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29. The Holy Trinity of Boys

Passing over the bridge to the park Saturday, I heard laughter mixed with threats from the creek below. It took a few steps to get a view of the action between the dense limbs forming a canopy above the slow moving water. But what I saw brought an instant smile to my face: a real, knockdown, drag-out mudfight.

image

Four shirtless combatants

No distinct sides or teams

Eight handfuls of muck and sludge, ducking, slinging, flailing away.

Goo and gunk flying in every direction.

Filthy joy pigs would be proud of.

The Holy Trinity of Boys – Filth in all three forms: Dirt, Mud, & Dust

image

One Mom – a lax referee, sat on the bank chuckling along. I wanted to take a picture of the fun, but was afraid to be labelled some sort of park whacko. So I just watched, a little jealous of them, wondering if I could have been as cool a parent to sons. Would I let my boys get that dirty, despite the inconvenience of taking them home? Or if I had boys, would I be more worried about the cleanliness, my car seats, and the waste of time?

(Nah, I’m pretty sure my shirt would have been on the bank with theirs…but who knows.)

I don’t know who you are, lady. All I know is; you are the official Mother of the Weekend. You get no award besides the joy you allowed your boys. But that’s enough.

Artwork credit: Harold W. Olsen (www.haroldolsen.com)

10 Comments on The Holy Trinity of Boys, last added: 3/18/2014
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30. Tom Selleck Owes Me an Apology

Tom Selleck owes me an apology. Anyone my age knows the unobtainable standard he set for a teenage boy just coming into maturity. Why, do you ask, am I seeking contrition from him?

Good looks? No.

Suave disposition? No.

All the ladies? No…well maybe.

I’m talking about the hair…his stinking perfect hair.

Tom_Selleck_Kahala_Hilton

When all of the girls had a picture of the Magnum PI in mind, how could any of us real boys measure up? Curly coiffure, bushy mustache, chest hair, leg hair… There it is! Leg hair. Recently, smooth has become stylish and I would have been perfect for this new generation. But that isn’t my generation. When I was in high school and college, the girls wanted hair and lots of it. Hair I didn’t have.  Well, that’s not absolutely true. Science should study my leg hair because it is translucent like that of a polar bear. It’s there, just not to the naked eye. It only shows up if I have a deep tan, which is near impossible for someone of Swedish/Germanic descent. Undaunted, I went to the pool, laid out, and held my legs just right so that passing females might possibly get the proper angle to spot a few strands.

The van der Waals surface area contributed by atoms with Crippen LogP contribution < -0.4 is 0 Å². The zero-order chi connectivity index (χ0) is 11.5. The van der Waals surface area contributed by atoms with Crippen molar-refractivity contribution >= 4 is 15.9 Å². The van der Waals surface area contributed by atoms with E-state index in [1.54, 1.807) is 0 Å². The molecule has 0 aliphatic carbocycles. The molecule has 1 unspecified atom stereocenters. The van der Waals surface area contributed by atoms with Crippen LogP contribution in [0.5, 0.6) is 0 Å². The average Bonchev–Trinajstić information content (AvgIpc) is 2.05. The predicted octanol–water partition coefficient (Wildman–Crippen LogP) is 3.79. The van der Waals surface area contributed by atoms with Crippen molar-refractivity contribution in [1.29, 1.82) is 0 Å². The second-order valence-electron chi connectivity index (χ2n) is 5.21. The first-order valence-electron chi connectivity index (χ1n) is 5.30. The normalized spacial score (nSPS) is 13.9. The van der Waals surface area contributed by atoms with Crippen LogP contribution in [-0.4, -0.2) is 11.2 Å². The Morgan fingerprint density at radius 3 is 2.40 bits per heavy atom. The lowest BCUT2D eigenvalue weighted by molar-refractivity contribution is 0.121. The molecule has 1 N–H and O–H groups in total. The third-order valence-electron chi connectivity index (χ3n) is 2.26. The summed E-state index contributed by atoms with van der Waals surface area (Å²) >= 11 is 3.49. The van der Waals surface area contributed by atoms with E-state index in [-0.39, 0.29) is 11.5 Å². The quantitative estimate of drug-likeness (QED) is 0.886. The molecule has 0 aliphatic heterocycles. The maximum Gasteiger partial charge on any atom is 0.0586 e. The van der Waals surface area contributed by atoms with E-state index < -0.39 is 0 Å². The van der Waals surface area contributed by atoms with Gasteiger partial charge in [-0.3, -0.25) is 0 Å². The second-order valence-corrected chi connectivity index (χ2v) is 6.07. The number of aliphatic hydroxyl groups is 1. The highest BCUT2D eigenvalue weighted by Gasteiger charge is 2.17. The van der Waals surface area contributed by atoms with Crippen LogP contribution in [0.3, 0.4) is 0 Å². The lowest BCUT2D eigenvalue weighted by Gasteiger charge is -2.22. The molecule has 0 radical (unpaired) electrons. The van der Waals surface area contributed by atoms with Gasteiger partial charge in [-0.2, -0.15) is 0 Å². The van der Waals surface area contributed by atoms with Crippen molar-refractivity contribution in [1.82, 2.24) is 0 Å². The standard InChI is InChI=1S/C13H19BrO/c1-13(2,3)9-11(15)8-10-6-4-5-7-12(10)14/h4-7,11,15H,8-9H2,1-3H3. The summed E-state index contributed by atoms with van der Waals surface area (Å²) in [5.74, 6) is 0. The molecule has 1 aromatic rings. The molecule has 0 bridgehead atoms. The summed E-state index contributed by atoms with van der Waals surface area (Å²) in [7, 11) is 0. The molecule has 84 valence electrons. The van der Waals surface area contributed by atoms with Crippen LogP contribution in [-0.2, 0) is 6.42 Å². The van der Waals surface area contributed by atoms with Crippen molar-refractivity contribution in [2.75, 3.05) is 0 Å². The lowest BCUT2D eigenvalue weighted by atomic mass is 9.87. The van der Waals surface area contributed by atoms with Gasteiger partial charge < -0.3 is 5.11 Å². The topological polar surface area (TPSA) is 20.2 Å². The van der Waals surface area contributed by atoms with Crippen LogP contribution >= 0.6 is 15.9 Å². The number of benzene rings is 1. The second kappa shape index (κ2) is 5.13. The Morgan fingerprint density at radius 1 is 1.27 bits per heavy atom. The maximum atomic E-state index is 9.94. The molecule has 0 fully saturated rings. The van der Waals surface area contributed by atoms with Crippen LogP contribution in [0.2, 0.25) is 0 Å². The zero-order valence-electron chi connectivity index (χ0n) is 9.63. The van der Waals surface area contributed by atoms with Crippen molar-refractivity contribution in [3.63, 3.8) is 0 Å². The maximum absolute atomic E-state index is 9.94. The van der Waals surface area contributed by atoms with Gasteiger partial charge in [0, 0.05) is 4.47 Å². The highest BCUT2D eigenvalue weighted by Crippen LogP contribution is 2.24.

As a freshman in college, I went so far as to purchase a tanning package. I donned little glasses and laid on top of the plastic surface to bake. And bake I did. Remember the shorts Magnum used to wear? Not long like they are today, 80′s shorts came way up on the thigh. Hoping my tan would expose leg hair from the top of my leg to my toes, I even pulled them up higher. Oh yeah, I got burned in very sensitive areas. It hurt for weeks and didn’t help my hair stand out whatsoever.

We all have physical characteristics we would rather minimize or hide completely. Just the other day, I was talking with a friend who told me her 10 year-old daughter E had been called fat by another girl. My heart sank. Her sweet little girl is now self-conscious about something as irrelevant as my smooth legs. She is active and isn’t overweight in the least, but also isn’t waif-thin like so many women our society seems to put on a pedestal. Such a tragedy.

I want so much for her and other little girls to see what truly matters about themselves instead of what is fleeting.

Your beauty should not consist of outward things … Instead, it should consist of what is inside the heart with the imperishable quality of a gentle and quiet spirit, which is very valuable in God’s eyes.

1 Peter 3:3-4

That’s what is important. I hope my daughters know that. I pray little E learns that too. We have to tell them they are beautiful and keep on telling them until they understand. That’s how God sees them.

So Tom, whenever you are ready, it has taken 25 years, but I am finally over your provocation and prepared to accept your apology. It’s been a long time coming.

Photo credit to Alan Light

8 Comments on Tom Selleck Owes Me an Apology, last added: 3/15/2014
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31. Heartbeat (2014)

Heartbeat by Elizabeth Scott. 2014. Harlequin. 256 pages. [Source: Library]